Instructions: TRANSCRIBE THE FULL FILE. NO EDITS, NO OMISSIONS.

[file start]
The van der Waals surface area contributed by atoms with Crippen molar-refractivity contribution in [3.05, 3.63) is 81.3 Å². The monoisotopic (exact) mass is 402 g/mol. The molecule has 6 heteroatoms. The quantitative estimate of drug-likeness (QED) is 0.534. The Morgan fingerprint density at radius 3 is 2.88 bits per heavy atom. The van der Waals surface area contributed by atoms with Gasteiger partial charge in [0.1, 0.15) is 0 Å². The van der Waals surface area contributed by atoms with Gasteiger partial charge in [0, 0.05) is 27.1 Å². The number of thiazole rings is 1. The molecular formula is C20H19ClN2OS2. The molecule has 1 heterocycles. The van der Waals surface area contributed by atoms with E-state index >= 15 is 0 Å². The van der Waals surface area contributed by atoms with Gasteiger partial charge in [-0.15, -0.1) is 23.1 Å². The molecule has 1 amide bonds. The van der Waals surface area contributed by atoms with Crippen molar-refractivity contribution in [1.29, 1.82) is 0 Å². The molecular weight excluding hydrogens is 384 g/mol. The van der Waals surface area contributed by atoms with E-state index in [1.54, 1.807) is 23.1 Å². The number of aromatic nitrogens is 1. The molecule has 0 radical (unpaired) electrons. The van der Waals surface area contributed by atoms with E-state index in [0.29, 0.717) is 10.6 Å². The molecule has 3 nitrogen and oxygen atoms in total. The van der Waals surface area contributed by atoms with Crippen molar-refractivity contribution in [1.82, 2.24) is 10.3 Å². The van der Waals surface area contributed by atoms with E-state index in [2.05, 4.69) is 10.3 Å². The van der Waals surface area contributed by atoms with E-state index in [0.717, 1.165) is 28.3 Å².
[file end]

The van der Waals surface area contributed by atoms with Crippen molar-refractivity contribution in [3.05, 3.63) is 81.3 Å². The monoisotopic (exact) mass is 402 g/mol. The molecule has 6 heteroatoms. The quantitative estimate of drug-likeness (QED) is 0.534. The Morgan fingerprint density at radius 3 is 2.88 bits per heavy atom. The van der Waals surface area contributed by atoms with Gasteiger partial charge in [0.1, 0.15) is 0 Å². The van der Waals surface area contributed by atoms with Gasteiger partial charge in [0, 0.05) is 27.1 Å². The number of thiazole rings is 1. The molecular formula is C20H19ClN2OS2. The molecule has 1 heterocycles. The van der Waals surface area contributed by atoms with E-state index >= 15 is 0 Å². The van der Waals surface area contributed by atoms with Gasteiger partial charge in [-0.15, -0.1) is 23.1 Å². The molecule has 1 amide bonds. The van der Waals surface area contributed by atoms with Crippen molar-refractivity contribution in [1.29, 1.82) is 0 Å². The molecular weight excluding hydrogens is 384 g/mol. The van der Waals surface area contributed by atoms with E-state index in [1.54, 1.807) is 23.1 Å². The number of aromatic nitrogens is 1. The molecule has 0 radical (unpaired) electrons. The van der Waals surface area contributed by atoms with E-state index in [0.29, 0.717) is 10.6 Å². The molecule has 3 nitrogen and oxygen atoms in total. The van der Waals surface area contributed by atoms with Crippen molar-refractivity contribution in [1.82, 2.24) is 10.3 Å². The van der Waals surface area contributed by atoms with E-state index in [2.05, 4.69) is 10.3 Å². The van der Waals surface area contributed by atoms with E-state index in [0.717, 1.165) is 28.3 Å².